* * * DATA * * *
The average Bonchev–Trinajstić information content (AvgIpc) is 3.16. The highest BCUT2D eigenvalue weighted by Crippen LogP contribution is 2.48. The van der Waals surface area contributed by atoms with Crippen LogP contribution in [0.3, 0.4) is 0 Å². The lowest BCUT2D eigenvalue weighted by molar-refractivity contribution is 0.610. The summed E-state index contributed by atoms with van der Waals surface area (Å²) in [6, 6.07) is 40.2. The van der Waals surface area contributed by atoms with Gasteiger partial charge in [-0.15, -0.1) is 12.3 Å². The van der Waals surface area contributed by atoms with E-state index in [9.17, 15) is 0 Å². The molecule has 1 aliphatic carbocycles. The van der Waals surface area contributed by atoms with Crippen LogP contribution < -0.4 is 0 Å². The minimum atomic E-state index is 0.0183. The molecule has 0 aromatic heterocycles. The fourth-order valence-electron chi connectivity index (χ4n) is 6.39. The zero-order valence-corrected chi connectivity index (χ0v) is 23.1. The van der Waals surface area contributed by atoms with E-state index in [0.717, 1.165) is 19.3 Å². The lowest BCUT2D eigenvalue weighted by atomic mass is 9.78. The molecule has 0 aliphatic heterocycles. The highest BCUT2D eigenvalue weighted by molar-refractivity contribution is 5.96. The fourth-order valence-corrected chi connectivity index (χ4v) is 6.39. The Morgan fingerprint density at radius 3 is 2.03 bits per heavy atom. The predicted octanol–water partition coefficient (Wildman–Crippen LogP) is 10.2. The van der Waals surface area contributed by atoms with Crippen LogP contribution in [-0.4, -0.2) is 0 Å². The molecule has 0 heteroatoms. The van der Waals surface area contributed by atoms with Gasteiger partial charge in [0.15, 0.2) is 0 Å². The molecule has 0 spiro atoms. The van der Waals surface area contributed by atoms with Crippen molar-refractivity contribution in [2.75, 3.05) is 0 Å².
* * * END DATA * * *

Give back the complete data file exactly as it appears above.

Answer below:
The average Bonchev–Trinajstić information content (AvgIpc) is 3.16. The highest BCUT2D eigenvalue weighted by Crippen LogP contribution is 2.48. The van der Waals surface area contributed by atoms with Crippen LogP contribution in [0.3, 0.4) is 0 Å². The lowest BCUT2D eigenvalue weighted by molar-refractivity contribution is 0.610. The summed E-state index contributed by atoms with van der Waals surface area (Å²) in [6, 6.07) is 40.2. The van der Waals surface area contributed by atoms with Gasteiger partial charge in [-0.15, -0.1) is 12.3 Å². The van der Waals surface area contributed by atoms with E-state index in [9.17, 15) is 0 Å². The molecule has 1 aliphatic carbocycles. The van der Waals surface area contributed by atoms with Crippen LogP contribution < -0.4 is 0 Å². The minimum atomic E-state index is 0.0183. The molecule has 0 aromatic heterocycles. The fourth-order valence-electron chi connectivity index (χ4n) is 6.39. The zero-order valence-corrected chi connectivity index (χ0v) is 23.1. The van der Waals surface area contributed by atoms with E-state index in [0.717, 1.165) is 19.3 Å². The lowest BCUT2D eigenvalue weighted by atomic mass is 9.78. The molecule has 0 aliphatic heterocycles. The highest BCUT2D eigenvalue weighted by molar-refractivity contribution is 5.96. The fourth-order valence-corrected chi connectivity index (χ4v) is 6.39. The Morgan fingerprint density at radius 3 is 2.03 bits per heavy atom. The predicted octanol–water partition coefficient (Wildman–Crippen LogP) is 10.2. The van der Waals surface area contributed by atoms with Crippen LogP contribution in [-0.4, -0.2) is 0 Å². The molecule has 0 heteroatoms. The van der Waals surface area contributed by atoms with Gasteiger partial charge in [0.15, 0.2) is 0 Å². The molecule has 0 spiro atoms. The van der Waals surface area contributed by atoms with Crippen molar-refractivity contribution in [2.75, 3.05) is 0 Å².